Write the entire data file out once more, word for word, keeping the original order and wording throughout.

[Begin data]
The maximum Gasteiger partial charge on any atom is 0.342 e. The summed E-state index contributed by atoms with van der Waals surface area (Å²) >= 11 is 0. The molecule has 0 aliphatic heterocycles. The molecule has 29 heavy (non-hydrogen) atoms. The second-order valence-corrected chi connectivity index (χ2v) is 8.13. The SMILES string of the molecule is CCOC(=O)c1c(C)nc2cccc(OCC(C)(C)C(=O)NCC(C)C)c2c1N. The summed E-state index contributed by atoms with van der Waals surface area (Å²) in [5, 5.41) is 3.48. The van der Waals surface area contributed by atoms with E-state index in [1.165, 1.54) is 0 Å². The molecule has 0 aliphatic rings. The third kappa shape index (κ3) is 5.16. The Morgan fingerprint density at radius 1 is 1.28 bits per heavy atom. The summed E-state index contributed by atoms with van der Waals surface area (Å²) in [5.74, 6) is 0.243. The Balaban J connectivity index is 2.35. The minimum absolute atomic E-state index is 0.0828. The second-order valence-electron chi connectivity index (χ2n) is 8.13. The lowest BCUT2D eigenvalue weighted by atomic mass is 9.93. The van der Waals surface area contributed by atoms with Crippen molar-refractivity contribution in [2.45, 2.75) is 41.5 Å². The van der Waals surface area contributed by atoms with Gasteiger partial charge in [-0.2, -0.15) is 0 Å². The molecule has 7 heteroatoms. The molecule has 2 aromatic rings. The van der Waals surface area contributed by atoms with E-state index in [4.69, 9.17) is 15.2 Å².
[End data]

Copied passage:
The maximum Gasteiger partial charge on any atom is 0.342 e. The summed E-state index contributed by atoms with van der Waals surface area (Å²) >= 11 is 0. The molecule has 0 aliphatic heterocycles. The molecule has 29 heavy (non-hydrogen) atoms. The second-order valence-corrected chi connectivity index (χ2v) is 8.13. The SMILES string of the molecule is CCOC(=O)c1c(C)nc2cccc(OCC(C)(C)C(=O)NCC(C)C)c2c1N. The summed E-state index contributed by atoms with van der Waals surface area (Å²) in [5, 5.41) is 3.48. The van der Waals surface area contributed by atoms with E-state index in [1.165, 1.54) is 0 Å². The molecule has 0 aliphatic rings. The third kappa shape index (κ3) is 5.16. The Morgan fingerprint density at radius 1 is 1.28 bits per heavy atom. The summed E-state index contributed by atoms with van der Waals surface area (Å²) in [5.74, 6) is 0.243. The Balaban J connectivity index is 2.35. The minimum absolute atomic E-state index is 0.0828. The second-order valence-electron chi connectivity index (χ2n) is 8.13. The lowest BCUT2D eigenvalue weighted by atomic mass is 9.93. The van der Waals surface area contributed by atoms with Crippen molar-refractivity contribution in [2.45, 2.75) is 41.5 Å². The van der Waals surface area contributed by atoms with Gasteiger partial charge in [-0.2, -0.15) is 0 Å². The molecule has 7 heteroatoms. The molecule has 2 aromatic rings. The van der Waals surface area contributed by atoms with E-state index in [4.69, 9.17) is 15.2 Å².